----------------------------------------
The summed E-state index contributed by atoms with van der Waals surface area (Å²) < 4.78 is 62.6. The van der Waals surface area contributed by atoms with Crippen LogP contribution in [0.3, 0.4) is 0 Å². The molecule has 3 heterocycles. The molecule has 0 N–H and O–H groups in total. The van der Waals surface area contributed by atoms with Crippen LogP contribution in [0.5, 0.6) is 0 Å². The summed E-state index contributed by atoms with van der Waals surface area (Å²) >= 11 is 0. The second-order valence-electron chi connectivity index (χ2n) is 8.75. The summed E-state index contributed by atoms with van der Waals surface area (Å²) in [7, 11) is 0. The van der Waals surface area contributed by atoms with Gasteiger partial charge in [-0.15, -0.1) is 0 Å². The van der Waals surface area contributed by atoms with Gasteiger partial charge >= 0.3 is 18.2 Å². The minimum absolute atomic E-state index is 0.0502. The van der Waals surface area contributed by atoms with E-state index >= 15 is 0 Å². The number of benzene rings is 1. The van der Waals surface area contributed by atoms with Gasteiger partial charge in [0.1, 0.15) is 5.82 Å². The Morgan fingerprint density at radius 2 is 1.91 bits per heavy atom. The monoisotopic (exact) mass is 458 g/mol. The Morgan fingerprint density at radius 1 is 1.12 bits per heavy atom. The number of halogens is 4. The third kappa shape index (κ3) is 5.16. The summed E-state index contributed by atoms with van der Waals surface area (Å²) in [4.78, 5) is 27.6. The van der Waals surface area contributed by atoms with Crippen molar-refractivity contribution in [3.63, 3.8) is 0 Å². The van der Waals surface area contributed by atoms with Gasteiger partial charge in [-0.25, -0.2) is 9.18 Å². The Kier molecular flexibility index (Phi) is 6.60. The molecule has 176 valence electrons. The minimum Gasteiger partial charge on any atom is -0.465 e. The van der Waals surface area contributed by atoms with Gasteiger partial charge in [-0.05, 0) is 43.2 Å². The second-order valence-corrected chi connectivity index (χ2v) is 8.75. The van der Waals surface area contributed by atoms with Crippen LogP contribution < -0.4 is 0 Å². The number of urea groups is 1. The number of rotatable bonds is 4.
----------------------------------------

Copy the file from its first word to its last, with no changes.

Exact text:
The summed E-state index contributed by atoms with van der Waals surface area (Å²) < 4.78 is 62.6. The van der Waals surface area contributed by atoms with Crippen LogP contribution in [0.3, 0.4) is 0 Å². The molecule has 3 heterocycles. The molecule has 0 N–H and O–H groups in total. The van der Waals surface area contributed by atoms with Crippen LogP contribution in [0.5, 0.6) is 0 Å². The summed E-state index contributed by atoms with van der Waals surface area (Å²) >= 11 is 0. The second-order valence-electron chi connectivity index (χ2n) is 8.75. The summed E-state index contributed by atoms with van der Waals surface area (Å²) in [7, 11) is 0. The van der Waals surface area contributed by atoms with Gasteiger partial charge in [-0.15, -0.1) is 0 Å². The van der Waals surface area contributed by atoms with Gasteiger partial charge >= 0.3 is 18.2 Å². The minimum absolute atomic E-state index is 0.0502. The van der Waals surface area contributed by atoms with E-state index >= 15 is 0 Å². The number of benzene rings is 1. The van der Waals surface area contributed by atoms with Gasteiger partial charge in [0.1, 0.15) is 5.82 Å². The Morgan fingerprint density at radius 2 is 1.91 bits per heavy atom. The monoisotopic (exact) mass is 458 g/mol. The Morgan fingerprint density at radius 1 is 1.12 bits per heavy atom. The number of halogens is 4. The third kappa shape index (κ3) is 5.16. The summed E-state index contributed by atoms with van der Waals surface area (Å²) in [4.78, 5) is 27.6. The van der Waals surface area contributed by atoms with Crippen molar-refractivity contribution in [3.63, 3.8) is 0 Å². The van der Waals surface area contributed by atoms with Gasteiger partial charge in [-0.25, -0.2) is 9.18 Å². The Kier molecular flexibility index (Phi) is 6.60. The molecule has 176 valence electrons. The minimum Gasteiger partial charge on any atom is -0.465 e. The van der Waals surface area contributed by atoms with Gasteiger partial charge in [-0.05, 0) is 43.2 Å². The second-order valence-corrected chi connectivity index (χ2v) is 8.75. The van der Waals surface area contributed by atoms with Crippen LogP contribution < -0.4 is 0 Å². The number of urea groups is 1. The number of rotatable bonds is 4.